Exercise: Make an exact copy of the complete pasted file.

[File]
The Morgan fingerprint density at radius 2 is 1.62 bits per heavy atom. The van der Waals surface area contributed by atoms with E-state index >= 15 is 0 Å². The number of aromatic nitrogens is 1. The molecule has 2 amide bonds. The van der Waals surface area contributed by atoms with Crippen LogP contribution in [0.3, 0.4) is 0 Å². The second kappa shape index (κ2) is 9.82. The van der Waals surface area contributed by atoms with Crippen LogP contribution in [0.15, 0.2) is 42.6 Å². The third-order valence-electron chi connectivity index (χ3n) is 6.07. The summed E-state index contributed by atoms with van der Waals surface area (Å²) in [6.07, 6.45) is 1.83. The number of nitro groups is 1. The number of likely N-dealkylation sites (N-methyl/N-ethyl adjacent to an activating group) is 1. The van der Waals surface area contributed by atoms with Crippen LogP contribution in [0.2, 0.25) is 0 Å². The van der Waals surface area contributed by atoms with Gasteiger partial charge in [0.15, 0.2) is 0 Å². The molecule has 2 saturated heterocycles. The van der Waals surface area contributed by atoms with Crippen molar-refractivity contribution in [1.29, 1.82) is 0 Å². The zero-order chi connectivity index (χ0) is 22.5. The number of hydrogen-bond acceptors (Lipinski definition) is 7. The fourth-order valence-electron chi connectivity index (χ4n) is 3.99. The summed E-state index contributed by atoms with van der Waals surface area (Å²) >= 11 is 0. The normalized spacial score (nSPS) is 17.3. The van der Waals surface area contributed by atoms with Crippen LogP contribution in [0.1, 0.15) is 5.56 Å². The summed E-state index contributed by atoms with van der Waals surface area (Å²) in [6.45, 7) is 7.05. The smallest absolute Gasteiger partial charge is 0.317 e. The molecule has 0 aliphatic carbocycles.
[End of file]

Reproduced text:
The Morgan fingerprint density at radius 2 is 1.62 bits per heavy atom. The van der Waals surface area contributed by atoms with E-state index >= 15 is 0 Å². The number of aromatic nitrogens is 1. The molecule has 2 amide bonds. The van der Waals surface area contributed by atoms with Crippen LogP contribution in [0.3, 0.4) is 0 Å². The second kappa shape index (κ2) is 9.82. The van der Waals surface area contributed by atoms with Crippen LogP contribution in [0.15, 0.2) is 42.6 Å². The third-order valence-electron chi connectivity index (χ3n) is 6.07. The summed E-state index contributed by atoms with van der Waals surface area (Å²) in [6.07, 6.45) is 1.83. The number of nitro groups is 1. The number of likely N-dealkylation sites (N-methyl/N-ethyl adjacent to an activating group) is 1. The van der Waals surface area contributed by atoms with Crippen LogP contribution in [0.2, 0.25) is 0 Å². The van der Waals surface area contributed by atoms with Gasteiger partial charge in [0.15, 0.2) is 0 Å². The molecule has 2 saturated heterocycles. The van der Waals surface area contributed by atoms with Crippen molar-refractivity contribution in [1.29, 1.82) is 0 Å². The zero-order chi connectivity index (χ0) is 22.5. The number of hydrogen-bond acceptors (Lipinski definition) is 7. The fourth-order valence-electron chi connectivity index (χ4n) is 3.99. The summed E-state index contributed by atoms with van der Waals surface area (Å²) >= 11 is 0. The normalized spacial score (nSPS) is 17.3. The van der Waals surface area contributed by atoms with Crippen LogP contribution in [0.1, 0.15) is 5.56 Å². The summed E-state index contributed by atoms with van der Waals surface area (Å²) in [6.45, 7) is 7.05. The smallest absolute Gasteiger partial charge is 0.317 e. The molecule has 0 aliphatic carbocycles.